May 17, 2020

REPORT: Internet of Things will deliver $1.9 trillion boost to logistics

DHL
Cisco
Admin
4 min
DHL and Cisco IoT Trend Report reveals huge potential for more efficient and transparent supply chains
Follow @SamJermy and @SupplyChainD on Twitter.DHL and Cisco, the worldwide leader in IT, have jointly released a new Trend Report focused on the Interne...

Follow @SamJermy and @SupplyChainD on Twitter.

 

DHL and Cisco, the worldwide leader in IT, have jointly released a new Trend Report focused on the Internet of Things (IoT) at the DHL Global Technology Conference in Dubai today. DHL and Cisco Consulting Services are also collaborating on a joint IoT innovation project that will improve decision-making in warehouse operations with near real-time data analytics based on Wi-Fi connected devices.

Ken Allen, CEO DHL Express and Board Sponsor Technology, said: "At Deutsche Post DHL Group we have a deeply held belief in the positive powers of global trade. Yet, as our Global Connectedness Index 2014 revealed, the overall level of global connectedness remains surprisingly limited. There is huge potential for countries to further increase their connectedness and prosper through trade, integration and technology. We believe the Internet of Things will be a primary enabler of this global transformation."

50 billion devices connected to the Internet by 2020

The Trend Report, which estimates that there will be 50 billion devices connected to the Internet by 2020 compared to 15 billion today, looks at the potential impact this technological revolution will have on business. The value at stake, combination of increased revenues and lower costs that is created or will migrate among companies and industries when new connections are made, reveals the huge potential when the Internet and networks expand their connections to warehousing, freight transportation and other elements of the supply chain. For any organization with a supply chain or logistics operations, IoT will have game-changing consequences, from creating more 'last mile' delivery options for customers, to more efficient warehousing operations and freight transportation.

According to Cisco's economic analysis, IoT will generate $8 trillion worldwide in Value at Stake over the next decade. This will come from five primary drivers: innovation and revenue ($2.1 trillion); asset utilization ($2.1 trillion); supply chain and logistics ($1.9 trillion); employee productivity improvements ($1.2 trillion); and enhanced customer and citizen experience ($700 billion).

"Digital disruption is all around us and it's having massive implications for business. Digitization and the expansion of the Internet of Things is a catalyst for growth, which is driving new economic models and enabling organizations to remain competitive and embrace the pace of change happening globally. This report clearly demonstrates that digitization and the IoT will deliver long term efficiencies and growth opportunities across a wide range of industries," commented Chris Dedicoat, president, EMEAR for Cisco.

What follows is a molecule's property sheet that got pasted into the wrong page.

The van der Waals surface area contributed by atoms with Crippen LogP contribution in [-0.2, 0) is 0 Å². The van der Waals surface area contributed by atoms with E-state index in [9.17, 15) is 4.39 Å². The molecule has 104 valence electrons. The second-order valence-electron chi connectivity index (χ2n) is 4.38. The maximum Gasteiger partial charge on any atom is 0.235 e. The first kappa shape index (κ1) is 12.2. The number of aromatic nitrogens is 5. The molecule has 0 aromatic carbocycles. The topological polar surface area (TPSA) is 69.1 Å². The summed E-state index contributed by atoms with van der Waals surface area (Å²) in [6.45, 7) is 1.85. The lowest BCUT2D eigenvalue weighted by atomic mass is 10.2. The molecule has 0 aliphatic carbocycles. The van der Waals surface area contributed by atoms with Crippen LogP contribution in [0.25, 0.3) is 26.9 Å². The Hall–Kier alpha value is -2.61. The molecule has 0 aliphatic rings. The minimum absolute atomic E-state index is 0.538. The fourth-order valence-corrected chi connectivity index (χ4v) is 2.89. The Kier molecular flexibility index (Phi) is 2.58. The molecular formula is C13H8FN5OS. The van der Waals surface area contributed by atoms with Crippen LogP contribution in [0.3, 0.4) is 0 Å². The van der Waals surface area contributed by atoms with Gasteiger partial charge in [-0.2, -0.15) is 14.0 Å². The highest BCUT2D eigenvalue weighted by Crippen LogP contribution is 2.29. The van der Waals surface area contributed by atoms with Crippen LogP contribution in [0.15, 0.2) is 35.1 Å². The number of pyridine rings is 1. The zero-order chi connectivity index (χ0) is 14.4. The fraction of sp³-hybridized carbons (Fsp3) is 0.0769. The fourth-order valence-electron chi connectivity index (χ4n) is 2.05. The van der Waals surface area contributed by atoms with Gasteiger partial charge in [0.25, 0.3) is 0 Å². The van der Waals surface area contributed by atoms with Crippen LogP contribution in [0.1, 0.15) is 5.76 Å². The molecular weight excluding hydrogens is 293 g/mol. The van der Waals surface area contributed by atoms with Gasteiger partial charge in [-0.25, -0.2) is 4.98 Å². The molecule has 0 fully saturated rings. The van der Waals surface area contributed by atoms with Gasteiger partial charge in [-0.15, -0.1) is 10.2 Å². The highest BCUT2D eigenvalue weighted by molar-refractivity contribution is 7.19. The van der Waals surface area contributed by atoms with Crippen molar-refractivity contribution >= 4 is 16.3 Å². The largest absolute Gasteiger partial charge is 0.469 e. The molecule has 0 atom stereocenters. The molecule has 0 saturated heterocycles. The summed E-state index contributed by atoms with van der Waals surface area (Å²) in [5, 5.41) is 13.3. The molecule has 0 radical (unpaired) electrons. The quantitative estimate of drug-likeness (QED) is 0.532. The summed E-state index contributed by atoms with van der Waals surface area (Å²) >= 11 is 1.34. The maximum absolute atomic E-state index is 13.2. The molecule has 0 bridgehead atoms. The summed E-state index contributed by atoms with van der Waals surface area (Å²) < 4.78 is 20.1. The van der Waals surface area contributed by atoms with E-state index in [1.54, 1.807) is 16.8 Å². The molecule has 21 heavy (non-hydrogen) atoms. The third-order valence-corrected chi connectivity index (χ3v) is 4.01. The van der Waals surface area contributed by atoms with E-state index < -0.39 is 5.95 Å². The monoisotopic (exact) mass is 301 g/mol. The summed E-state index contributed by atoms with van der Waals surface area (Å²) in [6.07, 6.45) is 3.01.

Revolution of processes across the entire value chain

According to the report, over the next decade, the logistics industry could unlock higher levels of operational efficiency as the IoT connects in real time millions of shipments being moved, tracked and stowed each day. In warehousing, connected pallets and items will be a driver for smarter inventory management. In freight transportation, tracking and tracing of goods becomes faster, more accurate, predictive and secure while analytics of a connected fleet can help to predict asset failure and to schedule maintenance checks automatically. Finally, connecting delivery personnel with surrounding vehicles and people can become a way of monetizing and optimizing the return trip to improve efficiency and service in last mile delivery. For customers, this means DHL can provide an even faster, more reliable and cost-effective service.

"The Internet of Things is the connection of almost anything - from parcels to people - via sensor technology to the web and both Cisco and DHL believe this will revolutionize business processes across the entire value chain including supply chain and logistics. To get the maximum global economic benefit, we'll need to understand how all components in the value chain converge and this will require a comprehensive collaboration, participation and the willingness to invest to create a thriving IoT eco system for sustainable business processes. The new Trend Report is another step towards making sure DHL delivers the benefits of IoT to our customers" said Markus Kückelhaus, Vice President Innovation & Trend Research, DHL Customer Solutions & Innovation.